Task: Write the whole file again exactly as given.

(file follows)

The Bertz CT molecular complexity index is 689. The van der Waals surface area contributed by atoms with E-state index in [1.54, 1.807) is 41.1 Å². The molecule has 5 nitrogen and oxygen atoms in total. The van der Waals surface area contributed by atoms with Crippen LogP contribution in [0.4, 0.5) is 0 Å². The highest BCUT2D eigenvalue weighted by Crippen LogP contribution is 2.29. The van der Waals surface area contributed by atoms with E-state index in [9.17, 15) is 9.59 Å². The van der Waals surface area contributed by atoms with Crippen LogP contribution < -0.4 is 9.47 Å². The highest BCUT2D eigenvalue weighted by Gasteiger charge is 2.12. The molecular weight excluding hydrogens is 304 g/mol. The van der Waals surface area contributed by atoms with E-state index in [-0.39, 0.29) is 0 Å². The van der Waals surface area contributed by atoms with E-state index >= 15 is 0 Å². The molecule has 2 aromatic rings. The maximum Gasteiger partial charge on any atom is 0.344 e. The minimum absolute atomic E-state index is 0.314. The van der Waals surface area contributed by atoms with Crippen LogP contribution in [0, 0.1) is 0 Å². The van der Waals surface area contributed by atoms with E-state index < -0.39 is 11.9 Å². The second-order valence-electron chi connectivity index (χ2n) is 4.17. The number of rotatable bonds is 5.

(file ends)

The Bertz CT molecular complexity index is 689. The van der Waals surface area contributed by atoms with E-state index in [1.54, 1.807) is 41.1 Å². The molecule has 5 nitrogen and oxygen atoms in total. The van der Waals surface area contributed by atoms with Crippen LogP contribution in [0.4, 0.5) is 0 Å². The highest BCUT2D eigenvalue weighted by Crippen LogP contribution is 2.29. The van der Waals surface area contributed by atoms with E-state index in [9.17, 15) is 9.59 Å². The van der Waals surface area contributed by atoms with Crippen LogP contribution < -0.4 is 9.47 Å². The highest BCUT2D eigenvalue weighted by Gasteiger charge is 2.12. The molecular weight excluding hydrogens is 304 g/mol. The van der Waals surface area contributed by atoms with E-state index in [-0.39, 0.29) is 0 Å². The van der Waals surface area contributed by atoms with E-state index >= 15 is 0 Å². The molecule has 2 aromatic rings. The maximum Gasteiger partial charge on any atom is 0.344 e. The minimum absolute atomic E-state index is 0.314. The van der Waals surface area contributed by atoms with Crippen LogP contribution in [0, 0.1) is 0 Å². The van der Waals surface area contributed by atoms with E-state index < -0.39 is 11.9 Å². The second-order valence-electron chi connectivity index (χ2n) is 4.17. The number of rotatable bonds is 5.